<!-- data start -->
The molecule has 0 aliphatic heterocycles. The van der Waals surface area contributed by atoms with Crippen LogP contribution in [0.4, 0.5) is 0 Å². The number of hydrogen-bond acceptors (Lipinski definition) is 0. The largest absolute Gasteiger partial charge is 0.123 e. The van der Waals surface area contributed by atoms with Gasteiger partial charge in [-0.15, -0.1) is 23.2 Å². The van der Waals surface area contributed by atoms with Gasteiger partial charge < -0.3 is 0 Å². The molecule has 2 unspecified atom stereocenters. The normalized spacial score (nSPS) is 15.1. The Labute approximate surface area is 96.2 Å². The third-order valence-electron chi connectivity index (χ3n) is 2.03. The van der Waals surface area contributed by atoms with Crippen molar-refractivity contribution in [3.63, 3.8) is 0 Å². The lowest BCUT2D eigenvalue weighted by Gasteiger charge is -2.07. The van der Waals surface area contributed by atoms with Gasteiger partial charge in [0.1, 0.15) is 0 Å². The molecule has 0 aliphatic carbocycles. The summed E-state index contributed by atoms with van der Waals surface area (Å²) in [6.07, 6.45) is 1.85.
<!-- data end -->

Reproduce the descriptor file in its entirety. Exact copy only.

The molecule has 0 aliphatic heterocycles. The van der Waals surface area contributed by atoms with Crippen LogP contribution in [0.4, 0.5) is 0 Å². The number of hydrogen-bond acceptors (Lipinski definition) is 0. The largest absolute Gasteiger partial charge is 0.123 e. The van der Waals surface area contributed by atoms with Gasteiger partial charge in [-0.15, -0.1) is 23.2 Å². The van der Waals surface area contributed by atoms with Gasteiger partial charge < -0.3 is 0 Å². The molecule has 2 unspecified atom stereocenters. The normalized spacial score (nSPS) is 15.1. The Labute approximate surface area is 96.2 Å². The third-order valence-electron chi connectivity index (χ3n) is 2.03. The van der Waals surface area contributed by atoms with Crippen molar-refractivity contribution in [3.63, 3.8) is 0 Å². The lowest BCUT2D eigenvalue weighted by Gasteiger charge is -2.07. The van der Waals surface area contributed by atoms with Gasteiger partial charge in [0.1, 0.15) is 0 Å². The molecule has 0 aliphatic carbocycles. The summed E-state index contributed by atoms with van der Waals surface area (Å²) in [6.07, 6.45) is 1.85.